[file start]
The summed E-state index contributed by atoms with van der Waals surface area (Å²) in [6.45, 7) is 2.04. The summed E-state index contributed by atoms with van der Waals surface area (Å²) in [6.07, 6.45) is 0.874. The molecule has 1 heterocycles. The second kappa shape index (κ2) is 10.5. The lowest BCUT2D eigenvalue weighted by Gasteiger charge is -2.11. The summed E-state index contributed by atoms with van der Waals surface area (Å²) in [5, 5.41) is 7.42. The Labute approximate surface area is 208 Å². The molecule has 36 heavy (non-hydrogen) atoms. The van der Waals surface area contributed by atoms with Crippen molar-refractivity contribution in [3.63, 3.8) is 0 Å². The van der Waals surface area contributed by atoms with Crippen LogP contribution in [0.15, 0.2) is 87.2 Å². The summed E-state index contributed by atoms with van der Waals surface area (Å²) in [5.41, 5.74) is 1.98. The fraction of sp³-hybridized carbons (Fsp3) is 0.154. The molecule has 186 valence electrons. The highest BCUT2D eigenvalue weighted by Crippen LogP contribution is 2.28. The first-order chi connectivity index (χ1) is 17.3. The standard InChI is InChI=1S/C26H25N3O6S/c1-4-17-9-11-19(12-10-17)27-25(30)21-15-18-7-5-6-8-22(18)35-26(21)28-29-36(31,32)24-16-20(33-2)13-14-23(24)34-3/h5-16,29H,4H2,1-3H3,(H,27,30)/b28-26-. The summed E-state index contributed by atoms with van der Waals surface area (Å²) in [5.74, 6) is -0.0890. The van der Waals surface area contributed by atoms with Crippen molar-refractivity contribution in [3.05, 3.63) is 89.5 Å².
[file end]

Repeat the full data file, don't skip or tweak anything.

The summed E-state index contributed by atoms with van der Waals surface area (Å²) in [6.45, 7) is 2.04. The summed E-state index contributed by atoms with van der Waals surface area (Å²) in [6.07, 6.45) is 0.874. The molecule has 1 heterocycles. The second kappa shape index (κ2) is 10.5. The lowest BCUT2D eigenvalue weighted by Gasteiger charge is -2.11. The summed E-state index contributed by atoms with van der Waals surface area (Å²) in [5, 5.41) is 7.42. The Labute approximate surface area is 208 Å². The molecule has 36 heavy (non-hydrogen) atoms. The van der Waals surface area contributed by atoms with Crippen molar-refractivity contribution in [3.63, 3.8) is 0 Å². The van der Waals surface area contributed by atoms with Crippen LogP contribution in [0.15, 0.2) is 87.2 Å². The summed E-state index contributed by atoms with van der Waals surface area (Å²) in [5.41, 5.74) is 1.98. The fraction of sp³-hybridized carbons (Fsp3) is 0.154. The molecule has 186 valence electrons. The highest BCUT2D eigenvalue weighted by Crippen LogP contribution is 2.28. The first-order chi connectivity index (χ1) is 17.3. The standard InChI is InChI=1S/C26H25N3O6S/c1-4-17-9-11-19(12-10-17)27-25(30)21-15-18-7-5-6-8-22(18)35-26(21)28-29-36(31,32)24-16-20(33-2)13-14-23(24)34-3/h5-16,29H,4H2,1-3H3,(H,27,30)/b28-26-. The summed E-state index contributed by atoms with van der Waals surface area (Å²) in [5.74, 6) is -0.0890. The van der Waals surface area contributed by atoms with Crippen molar-refractivity contribution in [3.05, 3.63) is 89.5 Å².